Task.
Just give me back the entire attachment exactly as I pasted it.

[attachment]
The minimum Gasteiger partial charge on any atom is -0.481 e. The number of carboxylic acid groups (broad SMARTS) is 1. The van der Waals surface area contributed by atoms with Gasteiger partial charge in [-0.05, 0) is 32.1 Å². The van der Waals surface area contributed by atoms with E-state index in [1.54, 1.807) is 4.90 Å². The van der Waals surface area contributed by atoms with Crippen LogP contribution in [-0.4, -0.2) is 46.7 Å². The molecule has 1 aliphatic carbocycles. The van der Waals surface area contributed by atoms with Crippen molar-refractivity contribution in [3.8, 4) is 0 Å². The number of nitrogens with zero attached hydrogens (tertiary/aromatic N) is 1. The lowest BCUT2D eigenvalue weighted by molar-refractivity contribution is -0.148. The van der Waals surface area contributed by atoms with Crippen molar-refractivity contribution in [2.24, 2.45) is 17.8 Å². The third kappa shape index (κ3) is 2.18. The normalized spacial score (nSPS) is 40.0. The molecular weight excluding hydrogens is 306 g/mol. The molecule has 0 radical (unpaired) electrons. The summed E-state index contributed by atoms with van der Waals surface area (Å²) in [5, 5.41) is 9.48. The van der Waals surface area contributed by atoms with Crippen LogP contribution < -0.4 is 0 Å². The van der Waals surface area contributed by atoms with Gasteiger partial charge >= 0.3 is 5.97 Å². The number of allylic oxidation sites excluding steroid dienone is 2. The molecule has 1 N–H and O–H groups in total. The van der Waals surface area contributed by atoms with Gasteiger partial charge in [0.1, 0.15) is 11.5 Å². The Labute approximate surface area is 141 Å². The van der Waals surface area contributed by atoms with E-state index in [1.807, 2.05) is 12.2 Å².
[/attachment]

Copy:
The minimum Gasteiger partial charge on any atom is -0.481 e. The number of carboxylic acid groups (broad SMARTS) is 1. The van der Waals surface area contributed by atoms with Gasteiger partial charge in [-0.05, 0) is 32.1 Å². The van der Waals surface area contributed by atoms with E-state index in [1.54, 1.807) is 4.90 Å². The van der Waals surface area contributed by atoms with Crippen LogP contribution in [-0.4, -0.2) is 46.7 Å². The molecule has 1 aliphatic carbocycles. The van der Waals surface area contributed by atoms with Crippen molar-refractivity contribution in [3.8, 4) is 0 Å². The number of nitrogens with zero attached hydrogens (tertiary/aromatic N) is 1. The lowest BCUT2D eigenvalue weighted by molar-refractivity contribution is -0.148. The van der Waals surface area contributed by atoms with Crippen molar-refractivity contribution in [2.24, 2.45) is 17.8 Å². The third kappa shape index (κ3) is 2.18. The normalized spacial score (nSPS) is 40.0. The molecular weight excluding hydrogens is 306 g/mol. The molecule has 0 radical (unpaired) electrons. The summed E-state index contributed by atoms with van der Waals surface area (Å²) in [5, 5.41) is 9.48. The van der Waals surface area contributed by atoms with Crippen LogP contribution < -0.4 is 0 Å². The van der Waals surface area contributed by atoms with Gasteiger partial charge >= 0.3 is 5.97 Å². The number of allylic oxidation sites excluding steroid dienone is 2. The molecule has 1 N–H and O–H groups in total. The van der Waals surface area contributed by atoms with Gasteiger partial charge in [0.1, 0.15) is 11.5 Å². The Labute approximate surface area is 141 Å². The van der Waals surface area contributed by atoms with E-state index in [1.807, 2.05) is 12.2 Å².